When someone dies, probate is the legal process by which the financial and legal matters of the estate are handled. The probate court oversees the validity of any existing will and the assignment of a personal representative, sometimes called an executor, who will manage the process. The probate court will also oversee the disposition of any assets or property left behind, including the paying of any debts, fees, and taxes, as well as the distribution of remaining assets to the heirs.

If someone passes away with a valid will, the probate process may be shortened considerably or even avoided entirely in certain cases. Good estate planning can help with this, and it can ensure that the beneficiaries receive their shares faster, with fewer legal fees. When complicated estate issues arise, there is no will, or there are disagreements involved, probate court is the definitive legal means by which matters are settled.

The Role of a Personal Representative in the Probate Process

Probate starts when a personal representative is either named in a will, chosen by the heirs, or appointed by the court. The personal representative has a number of responsibilities in order to finalize the estate and will be expected to:

  • File a petition for probate. A petition for probate must be filed, including a will, if it exists. A probate attorney is not required for this, but one can help with the paperwork. The personal representative will also be required to take an oath stating his willingness to lawfully act only in the best interests of the estate.
  • Make an inventory of assets. This may include personal property as well as assets such as cash, investments, bonds, real estate deeds, property titles, safety deposit box contents, and any other solely owned property. Appraisers may be required to determine the value of items for which a value is not readily apparent or as required by law.
  • Publish a “Notice to Creditors” in the newspaper. This notice must be published in a local paper for at least four months, and all assets must be frozen during this time. This step may be done as the inventory is made to save time.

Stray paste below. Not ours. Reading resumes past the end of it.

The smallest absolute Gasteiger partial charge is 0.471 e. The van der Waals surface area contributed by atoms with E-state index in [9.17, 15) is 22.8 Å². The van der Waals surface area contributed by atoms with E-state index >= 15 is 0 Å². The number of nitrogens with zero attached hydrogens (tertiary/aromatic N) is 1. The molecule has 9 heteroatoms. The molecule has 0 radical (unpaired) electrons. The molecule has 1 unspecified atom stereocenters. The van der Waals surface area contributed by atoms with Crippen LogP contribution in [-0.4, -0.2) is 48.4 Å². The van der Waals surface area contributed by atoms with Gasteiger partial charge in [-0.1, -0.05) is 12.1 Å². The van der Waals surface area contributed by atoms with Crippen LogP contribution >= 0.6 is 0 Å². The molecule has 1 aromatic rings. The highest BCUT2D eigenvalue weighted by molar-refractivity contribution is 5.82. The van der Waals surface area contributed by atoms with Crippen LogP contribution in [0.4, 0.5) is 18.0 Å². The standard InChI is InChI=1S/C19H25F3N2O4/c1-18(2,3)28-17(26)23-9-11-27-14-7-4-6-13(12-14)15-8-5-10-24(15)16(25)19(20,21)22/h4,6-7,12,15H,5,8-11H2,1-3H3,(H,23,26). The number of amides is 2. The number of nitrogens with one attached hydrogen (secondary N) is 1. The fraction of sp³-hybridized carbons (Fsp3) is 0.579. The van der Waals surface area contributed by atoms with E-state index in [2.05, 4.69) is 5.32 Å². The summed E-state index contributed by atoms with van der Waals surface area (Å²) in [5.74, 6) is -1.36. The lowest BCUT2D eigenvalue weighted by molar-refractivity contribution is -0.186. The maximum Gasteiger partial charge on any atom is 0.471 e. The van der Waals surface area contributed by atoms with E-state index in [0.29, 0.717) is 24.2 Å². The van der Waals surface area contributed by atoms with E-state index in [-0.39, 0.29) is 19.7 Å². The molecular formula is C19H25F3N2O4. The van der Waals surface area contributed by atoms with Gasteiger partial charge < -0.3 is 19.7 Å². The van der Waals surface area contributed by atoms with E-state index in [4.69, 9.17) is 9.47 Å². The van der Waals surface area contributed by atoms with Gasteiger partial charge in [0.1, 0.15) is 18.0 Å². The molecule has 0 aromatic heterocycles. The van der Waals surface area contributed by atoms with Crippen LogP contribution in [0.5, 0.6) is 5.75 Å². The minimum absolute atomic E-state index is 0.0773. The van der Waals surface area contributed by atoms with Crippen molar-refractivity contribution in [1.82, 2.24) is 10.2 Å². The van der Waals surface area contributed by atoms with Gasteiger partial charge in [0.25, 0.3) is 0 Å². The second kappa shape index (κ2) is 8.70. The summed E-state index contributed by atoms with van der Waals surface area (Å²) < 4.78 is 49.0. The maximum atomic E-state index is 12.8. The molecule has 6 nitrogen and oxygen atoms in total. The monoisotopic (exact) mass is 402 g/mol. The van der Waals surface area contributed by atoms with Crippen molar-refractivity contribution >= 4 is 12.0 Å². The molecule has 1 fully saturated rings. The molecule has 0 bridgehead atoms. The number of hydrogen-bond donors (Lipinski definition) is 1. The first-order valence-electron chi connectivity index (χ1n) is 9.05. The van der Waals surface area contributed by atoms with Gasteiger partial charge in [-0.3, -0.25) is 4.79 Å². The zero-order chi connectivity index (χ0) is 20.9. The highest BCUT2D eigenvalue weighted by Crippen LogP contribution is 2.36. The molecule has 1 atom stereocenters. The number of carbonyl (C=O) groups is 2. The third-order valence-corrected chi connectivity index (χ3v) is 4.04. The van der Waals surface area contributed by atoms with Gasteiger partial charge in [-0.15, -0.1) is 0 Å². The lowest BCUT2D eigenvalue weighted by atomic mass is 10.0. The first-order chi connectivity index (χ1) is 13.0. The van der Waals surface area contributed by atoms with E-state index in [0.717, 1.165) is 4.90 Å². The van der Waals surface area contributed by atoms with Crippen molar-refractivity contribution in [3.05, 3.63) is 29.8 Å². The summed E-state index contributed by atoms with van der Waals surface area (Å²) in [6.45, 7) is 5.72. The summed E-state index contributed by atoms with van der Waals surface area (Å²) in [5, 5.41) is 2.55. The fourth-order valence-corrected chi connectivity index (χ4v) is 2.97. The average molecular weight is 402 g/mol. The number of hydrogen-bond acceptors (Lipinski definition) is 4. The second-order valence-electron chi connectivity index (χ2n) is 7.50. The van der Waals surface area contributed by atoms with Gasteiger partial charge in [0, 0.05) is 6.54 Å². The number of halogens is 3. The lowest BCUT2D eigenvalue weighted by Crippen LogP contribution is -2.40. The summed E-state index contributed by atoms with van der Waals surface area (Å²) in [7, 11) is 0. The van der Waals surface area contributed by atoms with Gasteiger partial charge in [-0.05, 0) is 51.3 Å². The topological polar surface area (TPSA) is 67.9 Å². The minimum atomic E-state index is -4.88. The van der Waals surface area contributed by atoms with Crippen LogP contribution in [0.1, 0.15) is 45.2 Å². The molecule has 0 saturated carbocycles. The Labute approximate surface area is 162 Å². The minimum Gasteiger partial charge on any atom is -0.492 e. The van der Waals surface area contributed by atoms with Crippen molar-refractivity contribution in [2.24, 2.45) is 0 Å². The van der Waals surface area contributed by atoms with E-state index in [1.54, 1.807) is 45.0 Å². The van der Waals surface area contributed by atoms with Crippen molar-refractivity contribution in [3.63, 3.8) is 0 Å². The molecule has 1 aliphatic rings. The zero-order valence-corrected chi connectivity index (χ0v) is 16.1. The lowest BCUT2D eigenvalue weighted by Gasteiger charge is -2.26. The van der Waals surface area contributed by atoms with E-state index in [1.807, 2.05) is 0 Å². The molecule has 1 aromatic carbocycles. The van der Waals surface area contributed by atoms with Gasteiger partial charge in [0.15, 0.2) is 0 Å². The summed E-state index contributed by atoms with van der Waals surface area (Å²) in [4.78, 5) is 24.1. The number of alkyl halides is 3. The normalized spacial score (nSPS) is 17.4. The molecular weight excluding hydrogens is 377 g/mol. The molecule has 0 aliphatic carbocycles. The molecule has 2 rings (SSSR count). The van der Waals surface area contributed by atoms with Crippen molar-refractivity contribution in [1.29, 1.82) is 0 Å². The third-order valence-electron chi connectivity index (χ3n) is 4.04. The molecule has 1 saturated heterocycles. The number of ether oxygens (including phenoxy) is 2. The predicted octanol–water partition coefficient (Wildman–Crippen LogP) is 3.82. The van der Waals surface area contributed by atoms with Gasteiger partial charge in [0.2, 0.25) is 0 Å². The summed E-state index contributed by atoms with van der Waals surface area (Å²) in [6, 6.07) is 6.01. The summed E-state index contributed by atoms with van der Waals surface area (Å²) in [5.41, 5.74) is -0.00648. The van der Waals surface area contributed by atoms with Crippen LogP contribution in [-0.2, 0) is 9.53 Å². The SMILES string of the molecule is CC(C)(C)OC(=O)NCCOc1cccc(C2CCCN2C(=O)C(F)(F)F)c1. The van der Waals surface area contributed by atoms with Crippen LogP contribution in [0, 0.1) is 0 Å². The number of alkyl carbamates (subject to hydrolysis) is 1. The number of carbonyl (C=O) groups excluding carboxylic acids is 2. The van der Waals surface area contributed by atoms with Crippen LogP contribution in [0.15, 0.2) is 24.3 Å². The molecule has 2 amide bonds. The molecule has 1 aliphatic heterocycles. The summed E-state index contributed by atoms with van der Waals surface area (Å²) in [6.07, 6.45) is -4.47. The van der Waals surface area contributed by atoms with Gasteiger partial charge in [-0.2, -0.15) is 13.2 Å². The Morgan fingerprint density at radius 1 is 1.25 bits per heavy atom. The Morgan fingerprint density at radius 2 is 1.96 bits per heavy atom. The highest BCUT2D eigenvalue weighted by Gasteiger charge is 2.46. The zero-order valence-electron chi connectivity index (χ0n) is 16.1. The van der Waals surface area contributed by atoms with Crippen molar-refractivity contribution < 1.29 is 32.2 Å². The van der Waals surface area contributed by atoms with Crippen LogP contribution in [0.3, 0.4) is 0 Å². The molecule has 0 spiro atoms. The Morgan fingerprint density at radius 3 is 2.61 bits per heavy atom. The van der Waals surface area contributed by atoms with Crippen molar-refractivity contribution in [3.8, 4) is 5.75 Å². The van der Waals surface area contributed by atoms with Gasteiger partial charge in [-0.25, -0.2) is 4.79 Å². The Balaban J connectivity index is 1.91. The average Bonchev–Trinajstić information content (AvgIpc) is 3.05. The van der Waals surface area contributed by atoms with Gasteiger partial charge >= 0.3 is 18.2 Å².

• Pay any debts the estate owes. This can include paying any relevant taxes, fees, expenses, or claims by creditors. This typically takes about a month.
  • Distribute any remaining assets. With a judge’s approval, any remaining cash or property will be distributed to the heirs or beneficiaries either as defined in the will or following the probate court’s rules of succession. This process also typically takes about a month, but it may take longer depending on how complex the distribution is.

How Long Does Probate Take, and Can I Avoid it?

Going through probate can be a lengthy process, but recent changes to the laws have shortened the time it takes, with the least complicated estates taking from six to nine months on average. Before any assets are distributed, there is a four-month period for the creditor notice to be published. Inventory and appraisals, paying creditors, and the final distribution of assets to beneficiaries also add months to the process. Issues such as the will being contested, disagreements about property or assets, complicated title transfers, or complex tax problems can also delay the closure of an estate.

In Washington, the full probate process is not strictly required in every case. However, if there is a will, the will must go to probate to be considered valid. There are three notable exceptions to this rule:

  • If there was a community property agreement with a spouse, assets can be directly transferred to that person.
  • If the decedent had equal to or less than $100,000 in assets when he or she passed away, probate may not be required, provided certain conditions are met and an affidavit filed.
  • If a trust was prepared by the decedent before he or she passed away, probate may be bypassed.

An experienced estate planning attorney can help determine if your estate meets any or all of the requirements to be exempted from the probate process. Additionally, an attorney can help you plan your estate to avoid probate should you decide it would be beneficial to do so.

At the Law Offices of Molly B. Kenny, we have skilled estate planning and probate lawyers with over 24 years of experience. Our skilled attorneys can help make sure your family is cared for when you’re gone or help you manage the estate of someone who has died. Call us at (425) 460-0550, or leave us a message via our online contact form.


Molly B. Kenny
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Divorce and Child Custody Attorney Serving Bellevue and Seattle Washington